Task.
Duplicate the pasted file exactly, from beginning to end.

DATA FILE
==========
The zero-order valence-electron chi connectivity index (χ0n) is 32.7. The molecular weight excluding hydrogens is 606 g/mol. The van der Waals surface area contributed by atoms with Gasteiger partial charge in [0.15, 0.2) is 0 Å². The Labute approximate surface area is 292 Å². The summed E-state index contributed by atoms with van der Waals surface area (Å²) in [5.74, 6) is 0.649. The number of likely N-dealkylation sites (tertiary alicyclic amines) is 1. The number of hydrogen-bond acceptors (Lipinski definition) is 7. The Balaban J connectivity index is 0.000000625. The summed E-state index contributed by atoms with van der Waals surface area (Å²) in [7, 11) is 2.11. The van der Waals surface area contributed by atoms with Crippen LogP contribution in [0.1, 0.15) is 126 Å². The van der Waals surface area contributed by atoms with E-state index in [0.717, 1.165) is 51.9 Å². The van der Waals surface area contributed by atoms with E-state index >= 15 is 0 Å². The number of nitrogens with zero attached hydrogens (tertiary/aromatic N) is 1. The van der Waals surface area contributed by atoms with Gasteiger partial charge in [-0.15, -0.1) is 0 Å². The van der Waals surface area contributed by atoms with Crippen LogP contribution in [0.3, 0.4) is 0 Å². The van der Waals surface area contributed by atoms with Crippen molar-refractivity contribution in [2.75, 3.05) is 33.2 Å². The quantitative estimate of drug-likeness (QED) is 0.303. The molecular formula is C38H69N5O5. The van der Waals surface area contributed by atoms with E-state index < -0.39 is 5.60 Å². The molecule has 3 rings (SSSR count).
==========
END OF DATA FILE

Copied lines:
The zero-order valence-electron chi connectivity index (χ0n) is 32.7. The molecular weight excluding hydrogens is 606 g/mol. The van der Waals surface area contributed by atoms with Gasteiger partial charge in [0.15, 0.2) is 0 Å². The Labute approximate surface area is 292 Å². The summed E-state index contributed by atoms with van der Waals surface area (Å²) in [5.74, 6) is 0.649. The number of likely N-dealkylation sites (tertiary alicyclic amines) is 1. The number of hydrogen-bond acceptors (Lipinski definition) is 7. The Balaban J connectivity index is 0.000000625. The summed E-state index contributed by atoms with van der Waals surface area (Å²) in [7, 11) is 2.11. The van der Waals surface area contributed by atoms with Crippen LogP contribution in [0.1, 0.15) is 126 Å². The van der Waals surface area contributed by atoms with E-state index in [0.717, 1.165) is 51.9 Å². The van der Waals surface area contributed by atoms with E-state index >= 15 is 0 Å². The number of nitrogens with zero attached hydrogens (tertiary/aromatic N) is 1. The van der Waals surface area contributed by atoms with Gasteiger partial charge in [-0.15, -0.1) is 0 Å². The van der Waals surface area contributed by atoms with Crippen LogP contribution in [0.3, 0.4) is 0 Å². The van der Waals surface area contributed by atoms with Crippen molar-refractivity contribution in [2.75, 3.05) is 33.2 Å². The quantitative estimate of drug-likeness (QED) is 0.303. The molecular formula is C38H69N5O5. The van der Waals surface area contributed by atoms with E-state index < -0.39 is 5.60 Å². The molecule has 3 rings (SSSR count).